Subtrack the “Giant 5” and the US Stock Market Hasn’t Made Gains Since January 2018
All that monetary fraud and it's still a ride to nowhere
The market capitalization of the five largest stocks combined – the “Giant 5:” Apple, Microsoft, Amazon, Alphabet, and Facebook – rose to a new record today of $6.18 trillion. Since their combined low point on March 16, their market capitalization has soared by 51%. That’s an increase of $2.1 trillion in a little over three months. Since January 2017, my Giant 5 index has soared by 164% (market cap data via YCharts):
So how big did they get?
The overall stock market capitalization, as measured by the Wilshire 5000 Market Cap Index tracking 3,451 US-listed companies, ticked up to $31.8 trillion, up by 41.6% from its low on March 23.
Today, the “Giant 5” accounted for 19.4% of the total US stock market capitalization, as measured by the Wilshire 5000, a new record. On January 3, 2017, the Giant 5 had accounted for 10% of the Wilshire 5000. In the three months since the crash in March, the share of the Giant 5 has soared from abound 16% to 19.4% today (Wilshire 5000 data via YCharts):
But wait… Performance of Wilshire 5000 without “Giant 5.”
Let’s take the five largest stocks out of the largest stock market in the world, with 3,451 companies, and see what’s left over. What’s left over is now valued at $25.7 trillion. It’s up by 28.4% from the March 23 low, and while that’s till strong for a three-month rally, it’s a far cry from the 51% for the Giant 5.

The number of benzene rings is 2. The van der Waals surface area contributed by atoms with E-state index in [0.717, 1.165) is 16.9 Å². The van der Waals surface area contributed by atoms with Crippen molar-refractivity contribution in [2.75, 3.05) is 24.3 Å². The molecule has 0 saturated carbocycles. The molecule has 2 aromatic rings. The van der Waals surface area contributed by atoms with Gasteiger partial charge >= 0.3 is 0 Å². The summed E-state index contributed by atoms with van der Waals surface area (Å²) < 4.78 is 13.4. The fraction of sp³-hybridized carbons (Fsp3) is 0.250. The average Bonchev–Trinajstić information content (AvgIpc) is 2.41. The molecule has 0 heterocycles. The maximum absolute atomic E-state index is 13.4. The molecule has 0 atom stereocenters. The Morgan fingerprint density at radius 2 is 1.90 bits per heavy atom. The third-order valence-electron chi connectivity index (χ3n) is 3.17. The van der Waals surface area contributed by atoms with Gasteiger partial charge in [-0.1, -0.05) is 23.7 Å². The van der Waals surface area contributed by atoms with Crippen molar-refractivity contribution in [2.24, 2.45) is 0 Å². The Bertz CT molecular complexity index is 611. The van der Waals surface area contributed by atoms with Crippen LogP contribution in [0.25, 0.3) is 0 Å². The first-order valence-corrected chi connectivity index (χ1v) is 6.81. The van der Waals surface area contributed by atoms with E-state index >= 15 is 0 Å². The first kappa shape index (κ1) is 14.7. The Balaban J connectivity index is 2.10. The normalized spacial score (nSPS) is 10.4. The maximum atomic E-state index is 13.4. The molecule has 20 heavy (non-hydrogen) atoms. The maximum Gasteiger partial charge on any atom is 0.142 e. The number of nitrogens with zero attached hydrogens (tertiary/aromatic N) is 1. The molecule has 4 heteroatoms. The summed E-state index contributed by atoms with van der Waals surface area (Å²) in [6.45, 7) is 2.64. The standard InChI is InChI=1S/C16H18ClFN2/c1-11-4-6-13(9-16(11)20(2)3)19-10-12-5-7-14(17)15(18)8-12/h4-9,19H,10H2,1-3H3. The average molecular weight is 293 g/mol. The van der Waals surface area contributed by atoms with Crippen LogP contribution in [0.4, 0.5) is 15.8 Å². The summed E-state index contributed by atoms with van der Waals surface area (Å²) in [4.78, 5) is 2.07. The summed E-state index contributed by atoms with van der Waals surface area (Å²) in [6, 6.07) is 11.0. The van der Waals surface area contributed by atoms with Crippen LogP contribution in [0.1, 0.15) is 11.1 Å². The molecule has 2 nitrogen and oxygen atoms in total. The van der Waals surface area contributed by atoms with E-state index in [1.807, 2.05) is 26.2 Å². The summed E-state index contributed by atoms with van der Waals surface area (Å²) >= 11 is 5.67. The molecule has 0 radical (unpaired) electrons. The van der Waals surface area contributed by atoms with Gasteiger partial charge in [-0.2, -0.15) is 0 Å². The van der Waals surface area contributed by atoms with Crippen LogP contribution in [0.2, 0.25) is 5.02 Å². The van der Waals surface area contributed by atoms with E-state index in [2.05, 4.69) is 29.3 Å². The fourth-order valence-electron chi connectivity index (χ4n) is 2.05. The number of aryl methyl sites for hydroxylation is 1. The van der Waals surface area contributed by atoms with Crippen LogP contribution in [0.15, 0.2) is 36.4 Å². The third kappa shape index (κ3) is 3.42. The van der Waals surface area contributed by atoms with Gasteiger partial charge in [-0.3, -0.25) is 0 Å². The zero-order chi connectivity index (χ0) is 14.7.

And here is the thing: All these companies combined, minus the “Giant 5,” are way below their peak in February 2020, and below a whole bunch of other dates before then, and below where they’d first been in at the end of January 2018.
For the entire rest of the stock market – all its winners and losers combined – minus the “Giant 5,” the period since January 2018 was a very rough and unpleasant ride to nowhere. It declined 1%. You would have been better off putting your money in one of those despicable freaking savings accounts:
Seen the other way around: If you had shorted on January 26, 2018, the entire stock market minus the “Giant 5,” you would have had a wild unpleasant ride and made 1%. But if you had shorted the “Giant 5” over the same period, you would have lost 70%.
This is how dependent the stock market, and broad portfolios reflecting it, have become on the “Giant 5.” It’s not that there aren’t a bunch of other companies that have gained as much or more than the “Giant 5” in percentage terms – there are – but in dollar terms, and in weight in the market, they just don’t measure up to these five giants.
Apple and Microsoft both are now worth over $1.5 trillion. Amazon is at nearly $1.4 trillion, Alphabet at $1.0 trillion. These are gigantic valuations. They also speak of an immense concentration of power in a single company.
Among the losers in that rest of the market are companies that used to be the largest in the US stock market, such as Exxon-Mobile, which since January 26, 2018, has lost 48% of its value. The entire and once vast oil-and-gas sector has gotten crushed.
The market, and broad portfolios, are immensely dependent on the Giant 5. That was great on the way up – on their way to becoming giants, when their share of the overall market doubled in three-and-a-half years, from 10% in January 2017 to nearly 20% today.
But if they sell off – there are myriad reasons why giants sell off, as all prior giants have found out – the impact of these five companies is going to be proportional to their giant size.
Source: Wolf Street